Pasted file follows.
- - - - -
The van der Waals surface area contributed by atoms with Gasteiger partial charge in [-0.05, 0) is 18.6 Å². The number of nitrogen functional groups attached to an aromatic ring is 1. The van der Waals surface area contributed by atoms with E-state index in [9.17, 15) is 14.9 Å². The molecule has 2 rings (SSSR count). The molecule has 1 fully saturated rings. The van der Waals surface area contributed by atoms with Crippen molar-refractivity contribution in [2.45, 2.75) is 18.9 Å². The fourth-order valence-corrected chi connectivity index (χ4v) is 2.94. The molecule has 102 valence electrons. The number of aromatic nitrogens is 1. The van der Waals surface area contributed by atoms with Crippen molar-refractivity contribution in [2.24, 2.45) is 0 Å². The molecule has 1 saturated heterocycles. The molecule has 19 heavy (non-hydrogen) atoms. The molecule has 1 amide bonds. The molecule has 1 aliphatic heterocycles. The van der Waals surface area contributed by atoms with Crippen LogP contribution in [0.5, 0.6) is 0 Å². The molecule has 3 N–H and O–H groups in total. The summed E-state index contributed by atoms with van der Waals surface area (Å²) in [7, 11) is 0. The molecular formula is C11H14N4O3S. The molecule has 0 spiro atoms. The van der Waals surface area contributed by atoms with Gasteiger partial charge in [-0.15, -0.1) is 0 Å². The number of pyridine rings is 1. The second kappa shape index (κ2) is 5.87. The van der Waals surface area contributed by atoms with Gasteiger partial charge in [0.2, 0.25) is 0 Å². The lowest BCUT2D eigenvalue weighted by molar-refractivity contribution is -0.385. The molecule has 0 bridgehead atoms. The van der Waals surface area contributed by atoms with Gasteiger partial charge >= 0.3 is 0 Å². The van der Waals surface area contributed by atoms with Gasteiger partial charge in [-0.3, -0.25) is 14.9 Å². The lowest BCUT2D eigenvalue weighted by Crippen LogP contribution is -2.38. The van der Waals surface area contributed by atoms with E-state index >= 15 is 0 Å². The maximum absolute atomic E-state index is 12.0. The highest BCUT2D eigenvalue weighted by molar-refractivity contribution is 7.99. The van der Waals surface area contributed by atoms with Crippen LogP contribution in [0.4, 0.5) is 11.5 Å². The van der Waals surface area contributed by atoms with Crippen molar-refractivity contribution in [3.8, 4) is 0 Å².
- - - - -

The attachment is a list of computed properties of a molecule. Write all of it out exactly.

The van der Waals surface area contributed by atoms with Gasteiger partial charge in [-0.05, 0) is 18.6 Å². The number of nitrogen functional groups attached to an aromatic ring is 1. The van der Waals surface area contributed by atoms with E-state index in [9.17, 15) is 14.9 Å². The molecule has 2 rings (SSSR count). The molecule has 1 fully saturated rings. The van der Waals surface area contributed by atoms with Crippen molar-refractivity contribution in [2.45, 2.75) is 18.9 Å². The fourth-order valence-corrected chi connectivity index (χ4v) is 2.94. The molecule has 102 valence electrons. The number of aromatic nitrogens is 1. The van der Waals surface area contributed by atoms with Crippen molar-refractivity contribution in [2.24, 2.45) is 0 Å². The molecule has 1 saturated heterocycles. The molecule has 19 heavy (non-hydrogen) atoms. The molecule has 1 amide bonds. The molecule has 1 aliphatic heterocycles. The van der Waals surface area contributed by atoms with Crippen LogP contribution in [0.5, 0.6) is 0 Å². The molecule has 3 N–H and O–H groups in total. The summed E-state index contributed by atoms with van der Waals surface area (Å²) in [7, 11) is 0. The molecular formula is C11H14N4O3S. The molecule has 0 spiro atoms. The van der Waals surface area contributed by atoms with Gasteiger partial charge in [-0.15, -0.1) is 0 Å². The number of pyridine rings is 1. The second kappa shape index (κ2) is 5.87. The van der Waals surface area contributed by atoms with Gasteiger partial charge in [0.2, 0.25) is 0 Å². The lowest BCUT2D eigenvalue weighted by molar-refractivity contribution is -0.385. The molecule has 0 bridgehead atoms. The van der Waals surface area contributed by atoms with Gasteiger partial charge >= 0.3 is 0 Å². The van der Waals surface area contributed by atoms with Gasteiger partial charge in [-0.3, -0.25) is 14.9 Å². The lowest BCUT2D eigenvalue weighted by Crippen LogP contribution is -2.38. The van der Waals surface area contributed by atoms with E-state index >= 15 is 0 Å². The maximum absolute atomic E-state index is 12.0. The highest BCUT2D eigenvalue weighted by molar-refractivity contribution is 7.99. The van der Waals surface area contributed by atoms with Crippen LogP contribution in [0.4, 0.5) is 11.5 Å². The van der Waals surface area contributed by atoms with Crippen molar-refractivity contribution in [3.8, 4) is 0 Å².